What is a terrarium?
A terrarium is a miniature indoor garden inside a glass container. Terrariums are low-maintenance and are perfect for people who don’t have a green thumb or who don’t have time to care for an outdoor garden. They also add a bit of outdoor beauty and peace to desks, night tables, or any place where space is limited. To create your own terrarium, all you need are a few plants with similar light and water needs, a glass container, and some growing and drainage medium.
For setting up the terrarium :
For decoration :
Tips for Selecting Plants
- When choosing terrarium plants, make sure they are small enough to fit in your jar, preferably without touching the sides.
- If you have your heart set on, you can make beautiful terrariums with succulent plants. Make sure it is a topless terrarium and add clean, coarse sand is added to your potting mix.
- When considering terrarium plants, look for plants that like low to medium light. Get a mix of sizes, leaf textures, and leaf colours
- Select plants with similar needs. You can grow just about any low-maintenance plant in a terrarium, but you’ll need to choose plants that will grow well together.
- Get a selection of plants that grow in similar conditions in the wild, such as woodland, desert, or tropical plants
- Pick plants that stay small. Plants that grow really wide or tall aren’t the best options for terrarium gardens. Instead, stick to small, low-growing plants, or those that can be easily pruned down to their manageable sizes.
Steps for Making a Terrarium
• Add rocks to the bottom of the terrarium as the drainage layer.
• Pour some horticultural gravel or aquarium pebbles into the bottom of the container. While the amount you need to put in will vary depending on the size of your terrarium, a layer about 1 to 1.5 inches (2.5 to 3.8 cm) deep is usually sufficient.
• You could also use crushed pottery, rock chips, or even glass marbles for your drainage layer.
• This drainage layer is necessary to prevent the soil from becoming soggy in your terrarium, which can lead to problems with mould, bacteria, and root rot.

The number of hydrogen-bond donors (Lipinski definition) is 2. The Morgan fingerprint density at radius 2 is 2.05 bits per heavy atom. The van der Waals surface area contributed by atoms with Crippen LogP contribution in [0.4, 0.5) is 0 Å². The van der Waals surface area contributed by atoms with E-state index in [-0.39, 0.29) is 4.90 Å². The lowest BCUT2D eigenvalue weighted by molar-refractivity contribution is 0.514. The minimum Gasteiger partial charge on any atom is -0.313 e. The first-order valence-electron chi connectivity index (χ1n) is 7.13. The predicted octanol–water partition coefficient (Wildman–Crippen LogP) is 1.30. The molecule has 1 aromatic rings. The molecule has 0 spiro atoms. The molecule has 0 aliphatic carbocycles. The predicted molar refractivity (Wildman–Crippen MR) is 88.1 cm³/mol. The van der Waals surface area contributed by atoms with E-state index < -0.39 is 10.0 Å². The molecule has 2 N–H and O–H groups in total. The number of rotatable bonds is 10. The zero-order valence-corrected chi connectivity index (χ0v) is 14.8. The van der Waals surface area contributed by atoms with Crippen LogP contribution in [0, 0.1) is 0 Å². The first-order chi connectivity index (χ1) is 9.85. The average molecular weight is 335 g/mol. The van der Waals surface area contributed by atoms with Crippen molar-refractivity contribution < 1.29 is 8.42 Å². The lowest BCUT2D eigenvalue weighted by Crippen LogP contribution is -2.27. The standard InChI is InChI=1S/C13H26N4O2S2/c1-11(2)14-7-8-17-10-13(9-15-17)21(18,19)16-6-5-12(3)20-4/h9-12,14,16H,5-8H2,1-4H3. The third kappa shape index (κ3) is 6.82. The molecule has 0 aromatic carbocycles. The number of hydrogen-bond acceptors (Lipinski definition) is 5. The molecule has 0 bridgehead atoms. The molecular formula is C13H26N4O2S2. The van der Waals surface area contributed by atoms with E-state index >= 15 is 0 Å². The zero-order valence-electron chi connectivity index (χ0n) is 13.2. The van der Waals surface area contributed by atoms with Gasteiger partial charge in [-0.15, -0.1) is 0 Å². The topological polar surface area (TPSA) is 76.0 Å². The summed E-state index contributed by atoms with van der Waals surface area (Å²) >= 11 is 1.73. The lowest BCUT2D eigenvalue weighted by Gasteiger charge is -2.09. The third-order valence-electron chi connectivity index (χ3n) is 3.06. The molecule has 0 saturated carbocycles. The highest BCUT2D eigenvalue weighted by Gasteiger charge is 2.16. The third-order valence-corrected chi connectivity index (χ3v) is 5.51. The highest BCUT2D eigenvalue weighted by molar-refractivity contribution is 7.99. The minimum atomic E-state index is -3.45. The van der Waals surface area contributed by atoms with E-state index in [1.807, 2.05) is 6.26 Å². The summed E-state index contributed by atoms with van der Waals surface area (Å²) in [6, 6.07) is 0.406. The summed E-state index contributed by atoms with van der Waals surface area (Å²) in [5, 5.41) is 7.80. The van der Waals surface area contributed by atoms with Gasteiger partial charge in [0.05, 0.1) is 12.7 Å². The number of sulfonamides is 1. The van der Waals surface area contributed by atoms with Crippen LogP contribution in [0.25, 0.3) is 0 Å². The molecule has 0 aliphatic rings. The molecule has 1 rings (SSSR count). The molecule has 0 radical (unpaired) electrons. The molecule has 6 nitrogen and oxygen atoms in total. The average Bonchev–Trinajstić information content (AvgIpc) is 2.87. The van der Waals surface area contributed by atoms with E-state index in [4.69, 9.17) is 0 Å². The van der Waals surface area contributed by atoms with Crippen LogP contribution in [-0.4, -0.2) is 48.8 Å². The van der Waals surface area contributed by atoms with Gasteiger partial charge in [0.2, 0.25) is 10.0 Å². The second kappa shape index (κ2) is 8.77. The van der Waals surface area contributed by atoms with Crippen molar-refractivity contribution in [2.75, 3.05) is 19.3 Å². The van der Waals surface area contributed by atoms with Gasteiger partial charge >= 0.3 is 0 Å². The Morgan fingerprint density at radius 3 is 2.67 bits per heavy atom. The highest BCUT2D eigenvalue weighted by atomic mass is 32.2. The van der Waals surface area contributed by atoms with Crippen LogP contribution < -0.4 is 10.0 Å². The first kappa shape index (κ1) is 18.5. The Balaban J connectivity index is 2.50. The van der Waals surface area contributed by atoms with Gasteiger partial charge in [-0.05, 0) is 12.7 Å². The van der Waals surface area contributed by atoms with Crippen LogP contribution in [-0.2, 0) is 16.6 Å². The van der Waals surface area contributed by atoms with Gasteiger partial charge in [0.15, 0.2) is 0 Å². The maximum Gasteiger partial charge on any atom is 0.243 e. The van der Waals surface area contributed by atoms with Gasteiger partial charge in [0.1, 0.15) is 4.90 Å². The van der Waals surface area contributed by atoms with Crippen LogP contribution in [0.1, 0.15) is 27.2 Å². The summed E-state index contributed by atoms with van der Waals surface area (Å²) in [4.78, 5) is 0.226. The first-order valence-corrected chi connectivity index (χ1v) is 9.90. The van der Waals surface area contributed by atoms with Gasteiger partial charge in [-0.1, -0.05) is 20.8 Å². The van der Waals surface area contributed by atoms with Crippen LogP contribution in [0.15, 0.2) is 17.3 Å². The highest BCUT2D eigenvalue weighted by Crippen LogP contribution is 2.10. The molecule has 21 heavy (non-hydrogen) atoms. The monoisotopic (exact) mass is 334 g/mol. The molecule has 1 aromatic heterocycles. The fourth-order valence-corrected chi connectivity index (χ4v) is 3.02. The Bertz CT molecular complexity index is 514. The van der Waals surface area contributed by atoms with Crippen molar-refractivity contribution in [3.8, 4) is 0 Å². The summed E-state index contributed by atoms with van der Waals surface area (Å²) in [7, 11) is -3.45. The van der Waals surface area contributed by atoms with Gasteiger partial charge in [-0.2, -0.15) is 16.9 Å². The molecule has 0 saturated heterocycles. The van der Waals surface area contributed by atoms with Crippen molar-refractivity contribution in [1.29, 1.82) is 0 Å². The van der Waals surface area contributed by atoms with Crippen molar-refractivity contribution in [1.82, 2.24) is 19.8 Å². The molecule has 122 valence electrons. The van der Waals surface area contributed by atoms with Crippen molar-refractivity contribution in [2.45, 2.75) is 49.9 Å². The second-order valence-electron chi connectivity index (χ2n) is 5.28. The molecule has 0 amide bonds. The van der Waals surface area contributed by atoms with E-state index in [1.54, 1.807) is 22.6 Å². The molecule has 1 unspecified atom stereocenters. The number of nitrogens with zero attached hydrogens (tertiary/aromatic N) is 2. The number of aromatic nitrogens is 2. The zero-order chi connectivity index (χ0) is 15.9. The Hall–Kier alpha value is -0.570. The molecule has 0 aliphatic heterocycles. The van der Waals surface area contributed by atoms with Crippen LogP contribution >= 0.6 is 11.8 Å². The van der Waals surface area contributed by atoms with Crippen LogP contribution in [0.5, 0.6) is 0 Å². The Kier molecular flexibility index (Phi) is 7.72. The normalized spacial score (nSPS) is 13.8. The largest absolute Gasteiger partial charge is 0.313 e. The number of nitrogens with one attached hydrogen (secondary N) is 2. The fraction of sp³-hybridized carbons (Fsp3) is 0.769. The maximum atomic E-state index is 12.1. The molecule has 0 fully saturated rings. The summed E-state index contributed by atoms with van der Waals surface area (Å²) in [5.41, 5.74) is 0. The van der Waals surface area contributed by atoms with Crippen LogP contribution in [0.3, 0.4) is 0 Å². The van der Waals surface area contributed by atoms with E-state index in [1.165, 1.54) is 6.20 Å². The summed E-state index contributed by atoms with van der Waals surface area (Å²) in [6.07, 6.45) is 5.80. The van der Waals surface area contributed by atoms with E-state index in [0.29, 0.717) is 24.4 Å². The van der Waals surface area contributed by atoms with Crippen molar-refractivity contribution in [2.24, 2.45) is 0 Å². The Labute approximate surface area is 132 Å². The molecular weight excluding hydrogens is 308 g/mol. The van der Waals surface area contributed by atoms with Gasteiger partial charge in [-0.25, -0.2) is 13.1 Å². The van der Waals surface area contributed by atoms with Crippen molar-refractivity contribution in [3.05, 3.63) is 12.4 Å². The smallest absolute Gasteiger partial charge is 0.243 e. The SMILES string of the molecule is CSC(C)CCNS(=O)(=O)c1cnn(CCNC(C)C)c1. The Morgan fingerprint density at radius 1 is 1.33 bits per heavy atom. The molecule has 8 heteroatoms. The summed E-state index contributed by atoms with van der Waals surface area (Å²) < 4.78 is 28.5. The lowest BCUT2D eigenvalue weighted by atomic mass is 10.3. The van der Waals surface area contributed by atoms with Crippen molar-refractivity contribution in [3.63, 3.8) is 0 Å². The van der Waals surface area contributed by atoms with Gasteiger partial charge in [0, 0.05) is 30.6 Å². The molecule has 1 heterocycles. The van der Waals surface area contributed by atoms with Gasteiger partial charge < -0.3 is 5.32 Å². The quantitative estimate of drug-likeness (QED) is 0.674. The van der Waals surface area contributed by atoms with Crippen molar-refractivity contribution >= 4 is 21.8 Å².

• Pour in a layer of activated charcoal.
• Activated charcoal acts as a filter in your terrarium, removing toxic chemicals from the water and soil.
• Put a layer about 1⁄2 inch (1.3 cm) deep on top of your drainage material.
• The charcoal is most effective if it sits on top of the drainage layer. However, if you’re working with a very small container, you can also mix the charcoal into the drainage material.
Step 3 (optional):
• Add sand after the charcoal layer .
• Lay down a layer of sand evenly across the terrarium. Sand comes in many colours and you can have fun with it. The thickness can be as per your choice.
• Sand acts as a transition layer between potting mix and the course charcoal and gravel layers.
• Add moss and then potting mix.
• The next step is to add moss on top of the stones and charcoal (if sand is not added). This is to keep your next layer, potting soil, from mixing in with the charcoal and stones. This is an aesthetic decision so this step is optional. It’s worthwhile because it can add visual interest to your terrarium.
• With a large spoon or small shovel, add potting mix on top of your moss or if you aren’t using moss, put the potting mix right on top of your charcoal or sand layer. Add as much potting mix as you can—at least a couple of inches. You will want to make sure your plants will fit into your terrarium with the top on, so you might have to hold your plants up to measure as you add soil
• Add plants and decoration.
• At this point, it’s important to think about the design of your terrarium. Will the terrarium have a back and a front? If so, you probably want to put your tallest plant in the back, or in the middle. You can also contour your soil so that it mounds and sinks to create interest.
• Dig small holes and carefully place your plants in the terrarium. It is time to get creative and add small decorations to your creation.